Green Food



How to Grow Leeks

The leek is an outstanding vegetable in its own right and should not be regarded as merely a flavouring for soups.

In the north it really comes into its own and the mammoth leeks grown for exhibition are as excellent in leek puddings or as a vegetable as they are sources of energy and admiration. In common with brussels sprouts the leek needs a long season of growth to get really good specimens and no matter how big a leek may be it loses none of its flavour and succulence. Whilst size is not a criterion of flavour, anyone who disparages size in leeks is only crying sour grapes. Confusion often arises as to the difference between "trench leeks" and "pot leeks"; actually there is no dilTer­ence, it is merely a question as to the method of growing them. True, by constant vegetative reproduction and expert selection, the pot leek has become a characteristic of the northern counties of Durham and Northumberland, but it is just as possible to grow pot leeks in Essex or Surrey as it is in Durham.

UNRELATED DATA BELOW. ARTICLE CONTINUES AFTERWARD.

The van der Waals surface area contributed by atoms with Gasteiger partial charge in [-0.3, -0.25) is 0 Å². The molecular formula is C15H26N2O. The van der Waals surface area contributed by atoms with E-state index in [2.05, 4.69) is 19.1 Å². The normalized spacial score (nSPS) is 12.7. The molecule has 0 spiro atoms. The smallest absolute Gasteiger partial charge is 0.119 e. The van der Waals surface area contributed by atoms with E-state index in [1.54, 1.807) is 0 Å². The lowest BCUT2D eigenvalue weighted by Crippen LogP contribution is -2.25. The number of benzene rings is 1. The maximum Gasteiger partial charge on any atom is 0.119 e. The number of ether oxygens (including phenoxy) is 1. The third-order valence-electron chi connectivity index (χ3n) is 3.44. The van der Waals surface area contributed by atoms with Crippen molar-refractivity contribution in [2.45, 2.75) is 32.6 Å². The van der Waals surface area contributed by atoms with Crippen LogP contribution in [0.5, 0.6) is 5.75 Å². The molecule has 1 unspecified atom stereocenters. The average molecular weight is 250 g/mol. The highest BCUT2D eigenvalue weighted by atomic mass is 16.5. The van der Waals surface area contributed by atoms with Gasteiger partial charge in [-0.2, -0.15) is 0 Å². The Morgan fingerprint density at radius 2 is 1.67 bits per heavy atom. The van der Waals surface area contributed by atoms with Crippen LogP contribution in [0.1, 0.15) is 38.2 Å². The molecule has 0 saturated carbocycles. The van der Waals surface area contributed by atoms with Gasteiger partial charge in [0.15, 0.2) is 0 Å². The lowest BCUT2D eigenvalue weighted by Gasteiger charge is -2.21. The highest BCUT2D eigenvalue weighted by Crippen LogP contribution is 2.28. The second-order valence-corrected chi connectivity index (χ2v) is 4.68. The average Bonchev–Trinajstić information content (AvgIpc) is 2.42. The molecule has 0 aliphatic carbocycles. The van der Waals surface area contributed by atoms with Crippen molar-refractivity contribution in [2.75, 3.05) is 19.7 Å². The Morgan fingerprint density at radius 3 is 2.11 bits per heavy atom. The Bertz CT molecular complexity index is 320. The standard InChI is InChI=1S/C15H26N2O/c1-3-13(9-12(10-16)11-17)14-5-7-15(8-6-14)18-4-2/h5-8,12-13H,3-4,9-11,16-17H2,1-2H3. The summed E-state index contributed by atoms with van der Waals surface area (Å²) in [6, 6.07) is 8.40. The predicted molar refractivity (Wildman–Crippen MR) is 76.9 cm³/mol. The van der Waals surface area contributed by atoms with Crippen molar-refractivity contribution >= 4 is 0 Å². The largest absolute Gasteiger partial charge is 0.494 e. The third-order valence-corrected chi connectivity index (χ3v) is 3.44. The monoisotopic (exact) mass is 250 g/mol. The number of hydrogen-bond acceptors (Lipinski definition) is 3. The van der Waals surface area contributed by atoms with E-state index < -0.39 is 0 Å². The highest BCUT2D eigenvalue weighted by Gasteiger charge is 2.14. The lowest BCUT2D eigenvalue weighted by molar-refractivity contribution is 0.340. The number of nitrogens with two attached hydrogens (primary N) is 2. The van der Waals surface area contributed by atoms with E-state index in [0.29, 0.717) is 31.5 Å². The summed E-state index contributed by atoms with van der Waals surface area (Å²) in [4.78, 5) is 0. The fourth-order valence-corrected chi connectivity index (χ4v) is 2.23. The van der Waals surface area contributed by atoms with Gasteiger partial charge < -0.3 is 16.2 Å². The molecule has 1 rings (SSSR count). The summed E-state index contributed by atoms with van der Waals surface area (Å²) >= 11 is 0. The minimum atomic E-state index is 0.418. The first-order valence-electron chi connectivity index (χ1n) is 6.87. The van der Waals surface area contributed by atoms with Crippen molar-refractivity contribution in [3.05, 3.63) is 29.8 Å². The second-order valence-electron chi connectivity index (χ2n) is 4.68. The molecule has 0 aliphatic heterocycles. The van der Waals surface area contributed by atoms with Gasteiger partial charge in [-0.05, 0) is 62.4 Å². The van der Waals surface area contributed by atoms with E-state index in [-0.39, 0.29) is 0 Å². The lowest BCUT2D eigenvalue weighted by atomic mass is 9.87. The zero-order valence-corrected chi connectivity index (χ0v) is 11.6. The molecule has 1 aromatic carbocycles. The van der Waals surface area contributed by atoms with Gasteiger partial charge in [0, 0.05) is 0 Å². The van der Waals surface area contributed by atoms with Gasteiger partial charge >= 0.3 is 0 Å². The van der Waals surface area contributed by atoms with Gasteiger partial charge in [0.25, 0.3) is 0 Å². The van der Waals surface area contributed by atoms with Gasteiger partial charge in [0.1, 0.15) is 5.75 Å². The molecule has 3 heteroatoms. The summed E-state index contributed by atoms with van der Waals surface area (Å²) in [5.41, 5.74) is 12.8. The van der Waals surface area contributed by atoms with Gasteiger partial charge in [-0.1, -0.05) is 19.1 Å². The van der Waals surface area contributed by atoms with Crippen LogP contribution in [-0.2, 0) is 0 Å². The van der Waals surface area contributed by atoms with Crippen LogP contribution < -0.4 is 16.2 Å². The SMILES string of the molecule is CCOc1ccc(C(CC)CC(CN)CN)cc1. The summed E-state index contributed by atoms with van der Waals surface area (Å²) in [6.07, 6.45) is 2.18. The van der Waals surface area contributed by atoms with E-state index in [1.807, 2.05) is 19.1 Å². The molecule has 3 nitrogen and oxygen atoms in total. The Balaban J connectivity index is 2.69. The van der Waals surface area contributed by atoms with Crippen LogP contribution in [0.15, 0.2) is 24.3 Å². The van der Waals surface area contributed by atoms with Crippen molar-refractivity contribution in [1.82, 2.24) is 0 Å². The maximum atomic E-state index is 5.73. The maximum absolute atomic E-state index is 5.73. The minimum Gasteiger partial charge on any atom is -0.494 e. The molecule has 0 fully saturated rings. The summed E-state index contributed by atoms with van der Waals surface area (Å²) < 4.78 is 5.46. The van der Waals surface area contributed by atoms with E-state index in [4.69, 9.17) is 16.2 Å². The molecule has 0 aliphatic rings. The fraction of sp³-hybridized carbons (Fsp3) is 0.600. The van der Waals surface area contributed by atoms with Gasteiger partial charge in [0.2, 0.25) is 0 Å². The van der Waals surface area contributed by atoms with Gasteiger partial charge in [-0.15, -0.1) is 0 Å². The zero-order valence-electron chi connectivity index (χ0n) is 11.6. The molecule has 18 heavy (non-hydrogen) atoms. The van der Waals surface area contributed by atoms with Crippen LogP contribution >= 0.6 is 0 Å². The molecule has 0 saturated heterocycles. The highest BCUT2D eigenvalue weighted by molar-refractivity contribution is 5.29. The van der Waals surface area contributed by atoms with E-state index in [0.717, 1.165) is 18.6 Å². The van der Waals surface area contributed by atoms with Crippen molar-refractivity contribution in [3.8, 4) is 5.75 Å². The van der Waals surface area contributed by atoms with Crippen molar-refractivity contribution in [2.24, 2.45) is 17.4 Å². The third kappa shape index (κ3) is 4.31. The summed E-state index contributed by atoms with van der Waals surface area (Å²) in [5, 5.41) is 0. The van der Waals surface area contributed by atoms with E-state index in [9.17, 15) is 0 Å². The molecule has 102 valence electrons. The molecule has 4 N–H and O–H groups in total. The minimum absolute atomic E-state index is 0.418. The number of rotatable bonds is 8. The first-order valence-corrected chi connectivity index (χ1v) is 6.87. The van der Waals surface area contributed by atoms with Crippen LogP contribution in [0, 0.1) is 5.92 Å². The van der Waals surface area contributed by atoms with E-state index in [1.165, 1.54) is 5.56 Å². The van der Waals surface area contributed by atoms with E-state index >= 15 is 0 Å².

The cooler climatic conditions of the northern half of England favour the growth of a vegetable that requires slower, steady con­ditions of growth. Like every other plant, the better and richer the soil the better the resultant crop will be but provided the soil is not tightly compacted, the large and vigorous root systems will ensure a decent crop even on poor soil.


There are three ways of propagation: seeds, pods and olTsets; the last two methods are purely vegetative which means that a part of the parent plant is used so that the resultant plants retain the characteris­tics of the parent. Thus, if it is desired to perpetuate a characteristic of an excellent strain it can be ensured only by these methods. Such methods have their limitations, so growing each year from seed is the most convenient for most people.     
how to grow leeks

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